With external spend in an average company between 60% and 80%, a considerable amount of an organization’s value is dependent upon its supply base. Quality, reliability, and attractiveness are all dependent upon the supplier’s ability to create a quality product for your supply base. Service, repair, and timely customer interactions related to such all rely on the suppliers ability to deliver quality service and quality, timely, communication.

Moreover, the average organization is not only relying on its suppliers to create its value, but is losing out on hundreds of millions of dollars of value due to inefficient, and sometimes ineffective, supplier relationship management. For example, a recent study by Vantage Partners found that the top ten performers in SRM reported an average of $298 Million in financial benefits from SRM in 2014. That’s a lot of cash. As summarized in this article over on My Purchasing Center, there is a lot of value to be had by investing in better supplier governance.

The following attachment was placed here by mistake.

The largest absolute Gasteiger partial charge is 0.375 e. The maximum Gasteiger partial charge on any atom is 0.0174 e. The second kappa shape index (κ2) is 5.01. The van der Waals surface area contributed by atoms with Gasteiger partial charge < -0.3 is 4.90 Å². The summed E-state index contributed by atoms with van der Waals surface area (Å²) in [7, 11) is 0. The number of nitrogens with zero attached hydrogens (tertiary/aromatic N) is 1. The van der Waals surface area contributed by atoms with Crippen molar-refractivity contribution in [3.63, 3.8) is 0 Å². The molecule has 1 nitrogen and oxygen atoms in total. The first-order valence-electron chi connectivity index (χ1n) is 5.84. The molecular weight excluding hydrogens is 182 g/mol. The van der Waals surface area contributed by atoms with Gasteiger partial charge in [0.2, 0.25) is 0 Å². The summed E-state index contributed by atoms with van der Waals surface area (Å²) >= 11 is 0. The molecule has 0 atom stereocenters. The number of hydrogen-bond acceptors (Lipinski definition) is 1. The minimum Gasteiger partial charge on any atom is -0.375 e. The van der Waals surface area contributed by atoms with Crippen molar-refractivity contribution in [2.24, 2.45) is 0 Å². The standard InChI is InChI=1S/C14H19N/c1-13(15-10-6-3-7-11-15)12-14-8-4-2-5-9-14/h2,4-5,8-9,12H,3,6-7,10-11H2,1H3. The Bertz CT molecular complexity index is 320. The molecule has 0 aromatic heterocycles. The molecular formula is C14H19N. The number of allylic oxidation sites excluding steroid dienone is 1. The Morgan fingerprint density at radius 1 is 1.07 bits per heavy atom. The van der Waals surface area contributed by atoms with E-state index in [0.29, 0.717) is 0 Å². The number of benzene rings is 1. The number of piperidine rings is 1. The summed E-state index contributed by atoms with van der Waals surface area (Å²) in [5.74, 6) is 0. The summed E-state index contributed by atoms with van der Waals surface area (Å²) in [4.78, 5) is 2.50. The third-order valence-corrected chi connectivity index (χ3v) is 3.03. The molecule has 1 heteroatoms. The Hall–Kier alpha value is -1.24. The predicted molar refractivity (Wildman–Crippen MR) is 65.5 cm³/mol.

For example, companies with good supplier relationships have suppliers who alert them to potential issues or potentially late deliveries at the earliest sign of trouble and jointly work with them to identify a resolution. But this is just the tip of the value iceberg. Joint cost reduction initiatives. Joint innovation. And so on.

But how do you get there? According to the article, the starting points are

  • supply base segmentation
  • policies and procedures
  • alignment with sourcing, category, and contract management
  • (designated) executive sponsors
  • (designated) relationship managers
  • strategic business plans

which is true, but this only addresses three of the six pillars of SRM, namely

  • stakeholder engagement & support
  • governance & process
  • business driver and value

but doesn’t really address the other three pillars of SRM,

  • people and skills – talent matters
  • information and technologies – platforms enable process
  • relationship development and culture – management is just the start